Taking the leap of having a home garden is an exciting and meaningful project a family can take on together.
Gardening can also be a powerful way to share your Jewish values-whether composting to reduce food waste while nurturing your garden, donating the food you grow, or fostering the growth of pollinators.
We hope home gardeners can be inspired by some of the incredible community initiatives that were taken on by the 80+ members of the Hazon Seal of Sustainability. This is a 12-month program designed to support organizations and communities working to create a healthier, more equitable, and more sustainable world for all.
“Our largest impact on the community has been through our comprehensive composting campaign,” said Rabbi Anna Levin Rosen of the University of Chicago Hillel. In partnership with student leaders and with support from campus environmental organizations, Levin Rosen had examined the whole University of Chicago Hillel’s environmental footprint, and together they designed a new approach.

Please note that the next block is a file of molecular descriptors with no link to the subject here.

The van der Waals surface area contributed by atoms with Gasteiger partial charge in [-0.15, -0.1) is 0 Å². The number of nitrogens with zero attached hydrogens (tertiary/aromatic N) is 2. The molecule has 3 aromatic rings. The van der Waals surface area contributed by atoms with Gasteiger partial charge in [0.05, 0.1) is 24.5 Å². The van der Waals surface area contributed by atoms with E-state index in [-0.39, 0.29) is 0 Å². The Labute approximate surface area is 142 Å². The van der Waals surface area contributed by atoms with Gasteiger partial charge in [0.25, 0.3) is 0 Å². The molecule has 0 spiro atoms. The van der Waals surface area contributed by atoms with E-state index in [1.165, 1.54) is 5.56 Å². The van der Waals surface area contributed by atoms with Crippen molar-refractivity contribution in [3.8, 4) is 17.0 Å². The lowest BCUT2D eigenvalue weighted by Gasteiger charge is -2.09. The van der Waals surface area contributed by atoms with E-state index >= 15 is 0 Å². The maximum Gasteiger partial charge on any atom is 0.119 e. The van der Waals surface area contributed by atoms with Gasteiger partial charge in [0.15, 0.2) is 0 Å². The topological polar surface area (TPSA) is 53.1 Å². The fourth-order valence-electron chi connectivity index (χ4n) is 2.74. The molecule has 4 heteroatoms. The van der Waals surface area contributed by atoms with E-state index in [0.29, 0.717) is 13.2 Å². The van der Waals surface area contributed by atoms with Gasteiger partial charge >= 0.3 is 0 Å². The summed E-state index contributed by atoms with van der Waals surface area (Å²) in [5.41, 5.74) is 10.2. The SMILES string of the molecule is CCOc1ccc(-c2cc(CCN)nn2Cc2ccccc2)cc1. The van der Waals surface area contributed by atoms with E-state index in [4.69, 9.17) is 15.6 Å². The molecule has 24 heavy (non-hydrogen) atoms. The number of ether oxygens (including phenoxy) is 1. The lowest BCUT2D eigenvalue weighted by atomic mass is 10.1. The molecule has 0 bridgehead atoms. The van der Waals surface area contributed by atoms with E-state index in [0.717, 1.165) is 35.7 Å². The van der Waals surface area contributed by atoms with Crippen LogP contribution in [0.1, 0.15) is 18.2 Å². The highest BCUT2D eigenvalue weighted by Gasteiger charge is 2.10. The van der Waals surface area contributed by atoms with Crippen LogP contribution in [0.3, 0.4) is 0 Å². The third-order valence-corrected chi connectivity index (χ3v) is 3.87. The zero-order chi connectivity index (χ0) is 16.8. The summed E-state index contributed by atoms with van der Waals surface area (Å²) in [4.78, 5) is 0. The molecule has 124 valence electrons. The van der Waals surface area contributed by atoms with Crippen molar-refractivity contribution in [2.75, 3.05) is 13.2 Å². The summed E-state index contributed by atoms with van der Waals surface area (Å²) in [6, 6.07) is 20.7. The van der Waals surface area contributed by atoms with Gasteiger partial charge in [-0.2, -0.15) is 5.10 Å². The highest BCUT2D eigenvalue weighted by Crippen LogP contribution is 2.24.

“We began purchasing only sustainable and compostable paper goods and began composting all of our food waste as well,” Levin Rosen said. “Our partnership with Healthy Soil Compost allowed us to send 5-6 full 35-gallon bins of food scraps, along with plates and utensils, to be composted weekly-which otherwise would have been sent to the landfill.”
UC Hillel also volunteered to be a site on campus where students could bring compost from their homes.
Lombard’s Congregation Etz Chaim of DuPage County launched a Victory Garden project with 30 families. The congregation sends seeds to their families to plant in their home gardens; once the crops are ready, half of the harvested produce is donated to local food banks.
“In the Torah, we are told to feed the hungry by not reaping